It’s easy to approach applications with your own needs and wants in mind, focusing on what you would like to say about yourself, your qualifications and experience, and your perceptions of your own talents. But for successful job applications your starting point must be what your prospective employer needs and wants.
This section sets out:
- Key principles of the recruitment process
- How these principles will make your applications as effective as possible
- Important ways to get yourself organised now, so that you can complete applications more efficiently
The employer’s perspective
They have a need
Hiring staff is always about a particular need which serves the goals of the organisation, e.g. replacing someone who has left, growing the team, diversifying their skills, acquiring specific expertise. Even those organisations which have large annual graduate schemes keep them because they meet their business needs, but you shouldn’t assume that any two employers’ needs will be the same.
They are taking a risk
It follows that recruitment always entails risk: if you need something to be done, hiring the wrong person could do damage to you, your team, or your organisation. At best, you will have to let the person go and re-appoint, but recruitment is costly and time-consuming. At worst, you will be stuck with an employee who hampers your work on an ongoing basis. Graduate recruiters may also worry about whether you might turn them down or leave if you get a better offer.
You have a task
This inherent risk is why employers have to trust you. Your application (and the selection process which follows) must convince the employer that you can do the job, you will do the job, and that you will be a good ‘fit’ with the rest of the team. That’s why you can’t send identical applications to multiple employers: they can’t put their trust in something which is generic and not tailored to their needs. Why should they?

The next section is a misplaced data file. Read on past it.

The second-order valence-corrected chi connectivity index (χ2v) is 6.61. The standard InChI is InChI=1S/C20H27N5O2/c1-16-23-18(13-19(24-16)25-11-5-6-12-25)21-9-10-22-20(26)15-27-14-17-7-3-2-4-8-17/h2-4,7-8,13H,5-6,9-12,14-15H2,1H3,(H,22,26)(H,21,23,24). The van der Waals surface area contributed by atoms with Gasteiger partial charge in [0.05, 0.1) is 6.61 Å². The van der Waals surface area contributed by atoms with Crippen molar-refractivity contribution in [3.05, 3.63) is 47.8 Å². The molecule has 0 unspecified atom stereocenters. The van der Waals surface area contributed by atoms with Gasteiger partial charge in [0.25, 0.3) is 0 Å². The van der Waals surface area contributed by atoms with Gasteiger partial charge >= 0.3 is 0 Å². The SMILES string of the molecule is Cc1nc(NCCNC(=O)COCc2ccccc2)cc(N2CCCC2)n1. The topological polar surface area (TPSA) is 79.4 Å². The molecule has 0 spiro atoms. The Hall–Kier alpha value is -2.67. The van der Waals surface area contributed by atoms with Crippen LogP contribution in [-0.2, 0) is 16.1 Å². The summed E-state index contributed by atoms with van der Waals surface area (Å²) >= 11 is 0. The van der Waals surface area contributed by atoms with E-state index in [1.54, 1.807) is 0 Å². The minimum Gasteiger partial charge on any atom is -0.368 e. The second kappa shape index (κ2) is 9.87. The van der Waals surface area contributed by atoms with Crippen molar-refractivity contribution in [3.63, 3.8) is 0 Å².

How employers will look at you
How employers select candidates to call to interview can be hugely varied, and selection often involves multiple processes. The factors they are assessing when looking at your application can be organised under the following three headings:
Do you meet the requirements to do this job? Do you have the necessary qualifications, experience, and skills? In many job descriptions, these will be listed as ‘essential’. If you don’t meet these criteria, you are simply ineligible and won’t be shortlisted.
What kind of person are you? Will you fit well with the rest of the team? Do you share the organisation’s values and ethos? The language you use, the experiences you prioritise, what you say about your motivations – these all help give an impression of how suitable you are.
Employers will always be interested in what you might achieve in years to come, and past achievement is regarded as the best predictor of future performance. But do you also have ideas about the role and how it might develop? What’s your plan for ensuring success?
- Employers are taking a risk when they hire new staff
- A good application starts with thinking about the employer, not about yourself
- Generic applications, sent off to lots of prospective employers without being adapted, don’t work because they don’t address the individual employers’ particular needs
- Make yourself appear less of a risk by targeting your application carefully – show that you are capable of doing the job, you are motivated to do it, and you will fit in well
- Don’t assume employers will automatically see your potential. Give them a reason to trust it